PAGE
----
Is it a spaceship piloted by a friendly alien, a metallic pine cone or a giant cheese-grater?
No, it’s Adelaide’s South Australian Health and Medical Research Institute (the SAHMRI building for short), designed by architectural firm Woods Bagot and opened in November last year.
It’s just one building but its impact on architecture in Australia is likely to be profound. If the building’s environmental sustainability performance lives up to its promise, it will make a significant contribution to sustainable design.
And if, as its architects hope it will, this building’s interior facilitates an interdisciplinary research culture, it will be of interest to designers, scientists and scholars not only in Australia, but internationally.
Under one roof
The SAHMRI building, found in North Terrace, is not designed to blend into the Adelaide skyline – it’s a floating object. The building is lifted, creating a partially open ground plane in an integrated landscape, opening the building to the public as well as users. The 25,000 square metre facility is located adjacent to the new Royal Adelaide Hospital, sharing its forecourt entry.
The institute will conduct collaborative interdisciplinary research with South Australia’s three universities and the new Royal Adelaide Hospital and is the first stage of a new health and bio-medical precinct. A second SAHMRI research building (already proposed) and two multi-storey medical research and training facilities owned by the University of South Australia and Adelaide University will create the largest health and biomedical research precinct in the southern hemisphere.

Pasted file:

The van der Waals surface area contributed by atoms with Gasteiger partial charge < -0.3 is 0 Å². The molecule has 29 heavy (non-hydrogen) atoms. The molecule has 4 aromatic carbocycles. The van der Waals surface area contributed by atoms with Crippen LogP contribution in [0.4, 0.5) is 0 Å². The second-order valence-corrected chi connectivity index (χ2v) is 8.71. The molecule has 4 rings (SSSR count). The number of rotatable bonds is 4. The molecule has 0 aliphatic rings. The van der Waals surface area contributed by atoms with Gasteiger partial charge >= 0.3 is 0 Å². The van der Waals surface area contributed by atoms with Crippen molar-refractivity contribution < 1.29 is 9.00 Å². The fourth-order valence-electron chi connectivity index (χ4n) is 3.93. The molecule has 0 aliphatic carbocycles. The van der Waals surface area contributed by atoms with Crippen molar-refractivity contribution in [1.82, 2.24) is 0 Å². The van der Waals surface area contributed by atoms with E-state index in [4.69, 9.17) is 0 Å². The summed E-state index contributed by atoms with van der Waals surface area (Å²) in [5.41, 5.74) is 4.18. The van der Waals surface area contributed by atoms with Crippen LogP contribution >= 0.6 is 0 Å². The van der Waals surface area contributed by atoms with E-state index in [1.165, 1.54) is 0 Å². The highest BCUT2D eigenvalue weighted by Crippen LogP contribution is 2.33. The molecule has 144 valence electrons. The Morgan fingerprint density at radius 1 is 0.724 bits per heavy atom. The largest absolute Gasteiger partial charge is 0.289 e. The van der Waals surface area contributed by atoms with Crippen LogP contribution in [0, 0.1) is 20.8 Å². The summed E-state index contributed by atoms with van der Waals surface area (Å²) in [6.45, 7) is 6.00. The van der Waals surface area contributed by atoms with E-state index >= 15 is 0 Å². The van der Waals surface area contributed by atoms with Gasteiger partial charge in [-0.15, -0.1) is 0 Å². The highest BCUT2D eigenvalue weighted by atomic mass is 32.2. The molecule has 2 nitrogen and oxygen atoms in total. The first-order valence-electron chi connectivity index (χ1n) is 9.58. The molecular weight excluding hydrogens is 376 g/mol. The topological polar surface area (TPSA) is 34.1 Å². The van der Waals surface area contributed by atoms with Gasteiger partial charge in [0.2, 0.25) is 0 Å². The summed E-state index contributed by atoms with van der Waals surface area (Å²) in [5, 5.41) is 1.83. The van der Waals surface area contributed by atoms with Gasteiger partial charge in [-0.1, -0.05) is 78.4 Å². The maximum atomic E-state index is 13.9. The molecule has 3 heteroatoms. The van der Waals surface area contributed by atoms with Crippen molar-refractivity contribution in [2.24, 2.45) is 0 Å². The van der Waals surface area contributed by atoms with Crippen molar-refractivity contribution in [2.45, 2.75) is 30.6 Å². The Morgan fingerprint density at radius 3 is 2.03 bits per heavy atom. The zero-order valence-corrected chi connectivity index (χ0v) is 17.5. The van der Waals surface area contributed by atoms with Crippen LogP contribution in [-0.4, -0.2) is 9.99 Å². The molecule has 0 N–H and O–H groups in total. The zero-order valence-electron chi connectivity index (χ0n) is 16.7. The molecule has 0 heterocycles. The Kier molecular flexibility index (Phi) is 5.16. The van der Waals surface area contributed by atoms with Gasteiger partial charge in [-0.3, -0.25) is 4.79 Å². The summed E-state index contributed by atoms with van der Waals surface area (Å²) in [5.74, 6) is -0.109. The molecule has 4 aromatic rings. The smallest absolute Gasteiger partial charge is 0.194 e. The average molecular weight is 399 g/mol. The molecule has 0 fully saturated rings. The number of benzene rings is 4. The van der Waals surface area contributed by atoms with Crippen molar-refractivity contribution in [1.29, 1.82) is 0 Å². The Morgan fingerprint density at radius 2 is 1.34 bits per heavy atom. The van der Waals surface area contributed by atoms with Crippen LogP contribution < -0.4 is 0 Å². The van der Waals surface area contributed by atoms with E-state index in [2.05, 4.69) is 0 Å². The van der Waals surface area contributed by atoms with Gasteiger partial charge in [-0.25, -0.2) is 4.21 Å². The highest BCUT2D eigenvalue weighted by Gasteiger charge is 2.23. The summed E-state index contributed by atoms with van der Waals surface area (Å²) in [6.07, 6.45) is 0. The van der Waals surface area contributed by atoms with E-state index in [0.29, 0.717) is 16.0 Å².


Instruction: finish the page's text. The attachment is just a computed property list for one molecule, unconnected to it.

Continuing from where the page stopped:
South Australian researchers working there will also collaborate with other organisations, including the CSIRO and the European Molecular Biology Laboratory. There are numerous advantages to bringing a range of research areas under one roof, including sharing the cost of expensive technology, state-of-the-art laboratories, improved sharing of research techniques and outcomes.
Thousands of staff will be employed across the health and bio-medical precinct and their presence will boost the city’s economy and vibrancy, further transforming Adelaide’s West End and enhancing its social and economic sustainability.
Disco bling aesthetic
The building shows strength of character and makes the most out of its exposed North Terrace location. It has an envelope of diamond-shaped façade elements wrapped around its exterior. The triangulated dia-grid facade covers the entire surface and responds to sunlight, heat load, glare and wind, while maintaining views and daylight.
The first impression is that the building’s structure and number of storeys are hard to discern. Who knew that disco bling could be an ideal motif for a 21st-century research facility?
Without doubt, the object’s sculptural quality and unusual envelope are its most striking features, which is appropriate for a facility that is all about innovation. The complex façade structure is a combination of a structural steel dia-grid sub-frame with an external aluminium suite and double glazed triangular panels, woven mesh panels, and perforated and solid aluminium infill panels.